WITH THE FLOW: Escape From Bermuda

Charlie Doane on the sat phone


You’ll recall we left the good ship Lunacy pining on a mooring in Bermuda (with a perfectly good starter), waiting for me to welcome home Reid Stowe AND preside over my mother’s memorial service, so I could AT LAST return to the Onion Patch and sail her home. Stalwart crew member Jeff Bolster and I flew in Tuesday, June 22; we sailed out early the following morning. Not long after raising sail, even as we watched incoming Bermuda Race boats reaching for the finish line off St. David’s, I got to enjoy my proverbial 15 minutes of fame and checked in via sat phone to participate in a National Public Radio call-in show (WBUR’s On Point with Tom Ashbrook) about Reid’s amazing voyage. These are my just desserts, I suppose, for being the only sailing journalist on Earth who has been truly interested in Reid and his odyssey. Said desserts also include getting savaged by the peanut gallery over at Sailing Anarchy.

But this post is about the passage. It was filled with those minor, but meaningful events that make ocean sailing a very special sport. Cetaceans were a major feature. On the second day, while I was on watch, a series of minor squalls passed through. Just as the last of these was dying away, I heard the distinctive PUFF of a mammal exhaling, hard on the starboard quarter. I saw the spout, then came a very large, very tall, very black dorsal fin. It passed astern, close by, then was gone.

A killer whale, perhaps? It was the only thing I could think of. I’ve spent some time studying wildlife texts since getting home and have yet to come up with any alternative conclusions.

Soon afterwards a huge pod of dolphins appeared. As I crept forward to the bow to enjoy their company, a large flying fish suddenly flopped on deck right in front of me. I at once scooped it back overboard and prayed it would not immediately be eaten by the dolphins. Later, when I told Jeff about all this, he at once mourned the loss of the fish. He assured me they make fine eating and later, after another errant flying ace crash landed on deck, he demonstrated how they can be consumed sashimi style.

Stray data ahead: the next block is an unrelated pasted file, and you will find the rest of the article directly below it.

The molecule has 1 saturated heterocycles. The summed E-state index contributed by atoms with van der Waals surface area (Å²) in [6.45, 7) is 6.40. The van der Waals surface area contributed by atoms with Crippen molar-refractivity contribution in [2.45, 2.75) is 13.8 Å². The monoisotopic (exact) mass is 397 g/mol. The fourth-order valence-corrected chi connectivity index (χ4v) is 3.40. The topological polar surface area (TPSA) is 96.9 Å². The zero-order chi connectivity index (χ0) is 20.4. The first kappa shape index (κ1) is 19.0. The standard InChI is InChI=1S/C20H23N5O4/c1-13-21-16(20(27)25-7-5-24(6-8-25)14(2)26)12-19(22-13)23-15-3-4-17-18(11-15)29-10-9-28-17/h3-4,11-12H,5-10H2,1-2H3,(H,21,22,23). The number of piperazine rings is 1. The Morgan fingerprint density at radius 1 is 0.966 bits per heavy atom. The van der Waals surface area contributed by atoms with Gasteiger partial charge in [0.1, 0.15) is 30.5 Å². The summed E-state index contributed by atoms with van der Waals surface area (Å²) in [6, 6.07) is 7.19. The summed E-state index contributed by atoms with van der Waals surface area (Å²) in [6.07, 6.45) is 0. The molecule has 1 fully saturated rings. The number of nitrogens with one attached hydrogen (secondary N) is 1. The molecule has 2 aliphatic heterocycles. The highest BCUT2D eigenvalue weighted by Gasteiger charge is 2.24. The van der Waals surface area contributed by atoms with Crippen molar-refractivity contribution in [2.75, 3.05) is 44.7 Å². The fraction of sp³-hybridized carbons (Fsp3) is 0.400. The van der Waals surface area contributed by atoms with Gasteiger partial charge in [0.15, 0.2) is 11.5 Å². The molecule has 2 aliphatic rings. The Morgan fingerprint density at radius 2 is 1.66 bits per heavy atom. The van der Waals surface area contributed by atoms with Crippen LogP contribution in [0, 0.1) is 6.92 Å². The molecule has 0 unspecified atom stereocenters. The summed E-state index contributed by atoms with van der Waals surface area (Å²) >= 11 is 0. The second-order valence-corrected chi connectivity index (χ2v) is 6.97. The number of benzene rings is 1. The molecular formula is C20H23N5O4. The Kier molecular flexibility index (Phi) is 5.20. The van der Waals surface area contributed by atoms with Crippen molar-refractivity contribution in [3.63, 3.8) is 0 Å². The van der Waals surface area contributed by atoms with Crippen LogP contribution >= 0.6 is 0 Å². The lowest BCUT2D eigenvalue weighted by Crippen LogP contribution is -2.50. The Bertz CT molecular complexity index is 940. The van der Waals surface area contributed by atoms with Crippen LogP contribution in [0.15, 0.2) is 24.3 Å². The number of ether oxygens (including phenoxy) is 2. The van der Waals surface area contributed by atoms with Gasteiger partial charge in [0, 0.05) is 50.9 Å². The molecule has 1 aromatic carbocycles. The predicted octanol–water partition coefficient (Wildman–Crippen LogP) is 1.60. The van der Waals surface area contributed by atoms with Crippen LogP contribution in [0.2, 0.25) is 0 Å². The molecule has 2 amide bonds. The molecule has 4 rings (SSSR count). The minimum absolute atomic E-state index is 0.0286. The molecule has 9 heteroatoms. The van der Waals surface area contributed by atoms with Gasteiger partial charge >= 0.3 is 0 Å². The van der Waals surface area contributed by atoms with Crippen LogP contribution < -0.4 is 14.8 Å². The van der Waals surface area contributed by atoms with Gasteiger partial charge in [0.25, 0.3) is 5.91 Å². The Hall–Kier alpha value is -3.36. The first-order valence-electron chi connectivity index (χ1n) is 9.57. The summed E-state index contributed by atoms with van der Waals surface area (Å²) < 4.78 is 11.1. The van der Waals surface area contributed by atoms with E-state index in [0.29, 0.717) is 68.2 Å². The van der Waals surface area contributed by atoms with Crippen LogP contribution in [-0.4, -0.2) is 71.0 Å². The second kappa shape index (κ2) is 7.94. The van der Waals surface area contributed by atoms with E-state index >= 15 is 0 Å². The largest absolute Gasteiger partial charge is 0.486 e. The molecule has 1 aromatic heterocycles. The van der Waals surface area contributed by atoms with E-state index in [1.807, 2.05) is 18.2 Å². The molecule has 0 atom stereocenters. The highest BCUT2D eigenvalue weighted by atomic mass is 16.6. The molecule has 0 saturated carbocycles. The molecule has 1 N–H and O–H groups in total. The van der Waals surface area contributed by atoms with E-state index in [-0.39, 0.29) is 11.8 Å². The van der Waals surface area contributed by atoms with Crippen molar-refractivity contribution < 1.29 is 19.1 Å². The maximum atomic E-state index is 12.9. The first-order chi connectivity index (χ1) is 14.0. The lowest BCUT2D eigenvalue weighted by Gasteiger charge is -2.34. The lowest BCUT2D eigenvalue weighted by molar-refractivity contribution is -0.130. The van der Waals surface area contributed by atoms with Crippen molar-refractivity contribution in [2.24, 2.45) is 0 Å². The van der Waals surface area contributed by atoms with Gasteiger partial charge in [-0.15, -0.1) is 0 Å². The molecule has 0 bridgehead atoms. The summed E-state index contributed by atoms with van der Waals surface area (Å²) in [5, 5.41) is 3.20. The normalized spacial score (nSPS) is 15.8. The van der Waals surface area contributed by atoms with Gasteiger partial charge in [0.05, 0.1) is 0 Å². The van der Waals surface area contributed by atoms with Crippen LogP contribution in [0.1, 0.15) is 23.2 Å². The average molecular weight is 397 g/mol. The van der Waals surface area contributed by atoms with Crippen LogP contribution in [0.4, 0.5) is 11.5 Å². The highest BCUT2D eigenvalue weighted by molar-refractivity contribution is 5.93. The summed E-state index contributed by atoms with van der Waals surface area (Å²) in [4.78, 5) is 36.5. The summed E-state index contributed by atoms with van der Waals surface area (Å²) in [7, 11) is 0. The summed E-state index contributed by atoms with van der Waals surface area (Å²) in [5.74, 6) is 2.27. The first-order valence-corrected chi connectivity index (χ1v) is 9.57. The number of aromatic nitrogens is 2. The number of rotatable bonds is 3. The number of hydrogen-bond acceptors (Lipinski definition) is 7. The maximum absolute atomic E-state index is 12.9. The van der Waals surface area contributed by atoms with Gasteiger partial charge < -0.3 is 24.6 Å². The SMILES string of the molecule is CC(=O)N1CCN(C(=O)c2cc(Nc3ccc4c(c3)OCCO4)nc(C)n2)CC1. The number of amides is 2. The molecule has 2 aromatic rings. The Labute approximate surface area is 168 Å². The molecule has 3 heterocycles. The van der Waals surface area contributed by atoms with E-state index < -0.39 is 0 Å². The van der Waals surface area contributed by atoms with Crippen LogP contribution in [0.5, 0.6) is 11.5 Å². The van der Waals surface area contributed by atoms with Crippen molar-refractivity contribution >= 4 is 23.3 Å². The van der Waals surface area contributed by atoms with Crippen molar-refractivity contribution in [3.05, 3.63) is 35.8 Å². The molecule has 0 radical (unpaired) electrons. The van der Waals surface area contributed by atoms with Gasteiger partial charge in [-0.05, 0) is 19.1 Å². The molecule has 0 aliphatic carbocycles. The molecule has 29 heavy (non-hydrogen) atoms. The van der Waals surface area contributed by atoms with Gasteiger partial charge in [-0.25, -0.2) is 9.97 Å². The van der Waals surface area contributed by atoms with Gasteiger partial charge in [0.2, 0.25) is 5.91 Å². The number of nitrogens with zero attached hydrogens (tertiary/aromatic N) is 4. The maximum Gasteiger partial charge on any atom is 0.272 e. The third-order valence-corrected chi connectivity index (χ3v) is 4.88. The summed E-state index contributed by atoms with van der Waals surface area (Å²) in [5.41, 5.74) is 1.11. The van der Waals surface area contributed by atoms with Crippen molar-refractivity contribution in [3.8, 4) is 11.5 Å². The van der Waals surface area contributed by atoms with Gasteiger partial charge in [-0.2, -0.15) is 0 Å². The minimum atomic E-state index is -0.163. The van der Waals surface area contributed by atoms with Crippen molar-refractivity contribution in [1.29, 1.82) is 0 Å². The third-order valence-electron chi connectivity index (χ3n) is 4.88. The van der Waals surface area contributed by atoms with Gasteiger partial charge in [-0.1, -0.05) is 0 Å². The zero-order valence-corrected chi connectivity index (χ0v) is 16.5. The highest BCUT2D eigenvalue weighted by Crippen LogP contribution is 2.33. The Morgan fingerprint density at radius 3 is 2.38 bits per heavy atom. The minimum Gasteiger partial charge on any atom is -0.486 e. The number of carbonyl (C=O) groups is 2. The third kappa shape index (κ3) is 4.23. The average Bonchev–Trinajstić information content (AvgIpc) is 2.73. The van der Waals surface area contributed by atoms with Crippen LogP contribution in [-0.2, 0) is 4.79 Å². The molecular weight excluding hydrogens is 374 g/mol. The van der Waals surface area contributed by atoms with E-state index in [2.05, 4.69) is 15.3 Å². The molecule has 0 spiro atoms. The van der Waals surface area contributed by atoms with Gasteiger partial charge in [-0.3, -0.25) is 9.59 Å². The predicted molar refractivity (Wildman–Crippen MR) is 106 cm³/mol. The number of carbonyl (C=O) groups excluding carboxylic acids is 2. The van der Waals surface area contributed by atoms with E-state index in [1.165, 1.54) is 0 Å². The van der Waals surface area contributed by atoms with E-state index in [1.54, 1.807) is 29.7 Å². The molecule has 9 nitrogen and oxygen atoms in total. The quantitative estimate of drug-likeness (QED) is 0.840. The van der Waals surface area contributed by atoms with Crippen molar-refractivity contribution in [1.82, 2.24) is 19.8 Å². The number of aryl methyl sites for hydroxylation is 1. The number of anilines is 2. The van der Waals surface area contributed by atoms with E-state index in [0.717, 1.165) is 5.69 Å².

Jeff Bolster eats a flying fish

We also enjoyed lots of positive current. We caught the northbound side of a cold eddy south of the Gulf Stream, then caught a big northbound meander in the Stream itself. Later, coming through Great South Channel, we also enjoyed mostly positive tidal current. And finally, the tide just happened to be coming in when we entered the Piscataqua River here in Portsmouth in the early afternoon yesterday. A trifecta plus one, if you will.

Gulf Stream currents week of June 21 2010

The Gulf Stream, we found, was full of very warm water. Readings via the depthsounder peaked at 88 degrees Fahrenheit, which is the warmest ambient ocean water I’ve ever seen anywhere. We had a cold front pass over us while in the Stream, which led to what the Weather Guy, Rick Shema, predicted would be “Enhanced Inclement Weather.” Fortunately, it wasn’t too enhanced. The wind was very fluky, but there was only one gust as high as 30 knots. We had to do lots of trimming and reefing and unreefing, but only for an hour or so.

Trimming the jib during a Gulf Stream squall

During the worst of it we had lightning all around. As is my habit, I took the back-up handheld GPS receiver, stuck it in a plastic Tupperware container, then put that inside the oven. The theory being the GPS, thus isolated, just might survive a lightning strike.

Can anyone tell me whether this makes any sense at all???

The best part was getting to fly the spinnaker a lot. All told we had it up nearly 18 hours. This included the entirety of a day east of Cape Cod, after we cleared the Great South Channel, when it was foggy as hell. Call me crazy, but flying a spinnaker in the fog is about as sublime as sailing can be.

Flying a spinnaker in the fog

An act of joy. Or faith, at least.

The worst part was having problems with the engine (again!). Imagine my horror on discovering that the top of my brand new engine (we motored, in all, about 40 hours through some lulls in the mostly southwest wind) was caked in dried salt. This was due to a small leak in the forward galley sink drain, directly over the engine. This sink receives a small, steady flow of engine raw water through the top of the siphon break on the raw-water side of the cooling circuit. Effectively the engine was pissing on its own head, via the sink, and the piss was evaporating, due to the engine heat, leaving behind an ugly salt pan.

My engine the towel-head

I cleaned this up as best I could, then put a towel over the engine to keep it from happening again.

BoaterMouth link: here

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